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"Just be who you are, calm and clear and bright." - Richard Bach, Illusions: The Adventures of a Reluctant Messiah

Life After Life After Life


(Main Street Vegan Academy, part 4.)

I was staying downtown (more on that tomorrow), so on Sunday afternoon I took a wander through the Trinity churchyard.


Every time I see an 18th-century grave marker I’m fascinated, again, by the phrase departed this life. I like to take the words out of their Christian context, and simply consider death as an onward journey. I can almost get excited when you frame it that way–as J.M. Barrie put it, “an awfully big adventure.”

One of the doors to Grace Church.

On the other hand, don’t we “depart this life” and begin another quite frequently throughout our lives? Coming back to New York often feels like peeping in on that version I was living twelve or fourteen years ago. I pass Grace Church on Broadway, and remember how I admired the view over the churchyard from the window of an NYU dorm room when I was visiting as a high school senior. I walk through Washington Square Park, and think back on all the conversations I’ve had there, all the interesting people who came in and out of my life.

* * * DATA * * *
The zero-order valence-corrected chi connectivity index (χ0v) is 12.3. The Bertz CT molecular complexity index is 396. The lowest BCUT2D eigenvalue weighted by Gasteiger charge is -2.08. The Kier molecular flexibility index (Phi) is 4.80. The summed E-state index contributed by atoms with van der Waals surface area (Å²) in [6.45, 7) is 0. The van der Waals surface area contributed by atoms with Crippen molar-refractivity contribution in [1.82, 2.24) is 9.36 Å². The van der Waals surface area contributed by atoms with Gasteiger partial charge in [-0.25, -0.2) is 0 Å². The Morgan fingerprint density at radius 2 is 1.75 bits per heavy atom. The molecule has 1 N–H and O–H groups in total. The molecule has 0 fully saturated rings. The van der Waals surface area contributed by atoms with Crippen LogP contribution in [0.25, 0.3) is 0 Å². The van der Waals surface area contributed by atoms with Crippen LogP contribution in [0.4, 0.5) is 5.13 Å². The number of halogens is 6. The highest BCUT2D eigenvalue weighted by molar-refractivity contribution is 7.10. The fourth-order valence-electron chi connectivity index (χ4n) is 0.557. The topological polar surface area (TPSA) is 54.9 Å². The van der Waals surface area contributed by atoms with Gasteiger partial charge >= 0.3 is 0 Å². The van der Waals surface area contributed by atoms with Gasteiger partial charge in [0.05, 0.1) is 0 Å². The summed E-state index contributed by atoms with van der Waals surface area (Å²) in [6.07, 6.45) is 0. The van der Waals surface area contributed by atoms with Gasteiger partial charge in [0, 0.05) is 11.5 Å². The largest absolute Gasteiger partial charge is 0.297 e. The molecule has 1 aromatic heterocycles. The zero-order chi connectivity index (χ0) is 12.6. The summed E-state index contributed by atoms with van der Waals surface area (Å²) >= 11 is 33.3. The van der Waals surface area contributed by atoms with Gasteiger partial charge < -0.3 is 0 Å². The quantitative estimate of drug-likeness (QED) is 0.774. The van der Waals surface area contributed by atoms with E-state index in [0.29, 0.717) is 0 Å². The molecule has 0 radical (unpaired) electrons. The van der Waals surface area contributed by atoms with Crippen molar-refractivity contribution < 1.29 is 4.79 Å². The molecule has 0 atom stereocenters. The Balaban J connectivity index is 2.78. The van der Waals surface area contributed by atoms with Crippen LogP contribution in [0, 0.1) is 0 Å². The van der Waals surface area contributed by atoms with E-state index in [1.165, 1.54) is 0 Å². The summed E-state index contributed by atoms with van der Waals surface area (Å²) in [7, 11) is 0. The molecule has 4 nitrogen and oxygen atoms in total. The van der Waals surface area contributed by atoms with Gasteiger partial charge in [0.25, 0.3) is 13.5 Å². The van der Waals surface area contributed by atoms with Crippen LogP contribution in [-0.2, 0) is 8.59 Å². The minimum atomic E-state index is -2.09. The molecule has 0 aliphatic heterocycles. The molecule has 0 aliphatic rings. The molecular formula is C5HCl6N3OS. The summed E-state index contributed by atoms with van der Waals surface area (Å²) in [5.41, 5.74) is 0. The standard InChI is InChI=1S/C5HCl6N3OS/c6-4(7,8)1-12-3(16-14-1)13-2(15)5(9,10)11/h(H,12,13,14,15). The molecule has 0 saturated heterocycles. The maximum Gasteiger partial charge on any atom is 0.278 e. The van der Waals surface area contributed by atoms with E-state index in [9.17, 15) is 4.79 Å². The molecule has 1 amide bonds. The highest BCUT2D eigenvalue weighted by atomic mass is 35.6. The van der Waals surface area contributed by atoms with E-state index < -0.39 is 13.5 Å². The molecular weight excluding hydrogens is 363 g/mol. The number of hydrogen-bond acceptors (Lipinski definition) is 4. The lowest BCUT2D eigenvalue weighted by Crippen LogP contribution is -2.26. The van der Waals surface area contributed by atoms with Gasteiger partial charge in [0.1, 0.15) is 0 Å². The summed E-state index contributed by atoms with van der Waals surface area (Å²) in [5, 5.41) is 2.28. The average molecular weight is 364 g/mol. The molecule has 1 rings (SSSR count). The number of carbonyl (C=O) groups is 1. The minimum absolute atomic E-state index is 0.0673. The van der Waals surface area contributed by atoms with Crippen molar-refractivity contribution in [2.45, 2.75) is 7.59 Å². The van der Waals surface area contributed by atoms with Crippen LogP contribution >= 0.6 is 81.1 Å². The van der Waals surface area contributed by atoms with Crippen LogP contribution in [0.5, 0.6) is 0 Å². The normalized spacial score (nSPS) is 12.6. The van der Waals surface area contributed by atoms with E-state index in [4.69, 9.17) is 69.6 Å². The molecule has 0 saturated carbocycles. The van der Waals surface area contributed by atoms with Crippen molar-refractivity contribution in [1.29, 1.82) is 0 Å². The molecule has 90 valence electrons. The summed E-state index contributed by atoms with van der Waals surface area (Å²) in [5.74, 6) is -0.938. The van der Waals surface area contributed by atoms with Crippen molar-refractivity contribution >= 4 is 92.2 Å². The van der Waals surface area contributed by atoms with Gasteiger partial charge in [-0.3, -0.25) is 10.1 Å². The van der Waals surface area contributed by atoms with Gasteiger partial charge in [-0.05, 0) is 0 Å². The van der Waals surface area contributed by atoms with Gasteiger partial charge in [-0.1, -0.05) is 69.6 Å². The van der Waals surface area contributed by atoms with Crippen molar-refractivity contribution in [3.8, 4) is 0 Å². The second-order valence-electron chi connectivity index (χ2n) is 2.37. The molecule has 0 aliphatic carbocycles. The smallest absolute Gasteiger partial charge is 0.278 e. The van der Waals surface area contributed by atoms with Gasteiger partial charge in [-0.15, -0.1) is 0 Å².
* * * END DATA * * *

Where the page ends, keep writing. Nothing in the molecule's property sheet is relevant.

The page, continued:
(Some things thread themselves through, joining each chapter together: to the end of my life (the actual end), whenever I see hydrangeas, I will always think of my sister.)


Maybe it’s odd that I love graveyards as much as I do. Part of it is the romance and the gothic flavor and all that, but there’s a practical reason too. We need every reminder that our lives won’t last forever, that we must experience them as fully as we can—the highs and the lows, avoiding none of the messiness. Those colonial New Yorkers have had their turn; now it’s ours.

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Hi! I'm Camille. I only write stories that could never ever happen in real life, though I do believe in real-life magic. If we were in the same room I'd fix you a cup of tea, but for now we'll have to settle for a virtual connection. I'm really glad you're here.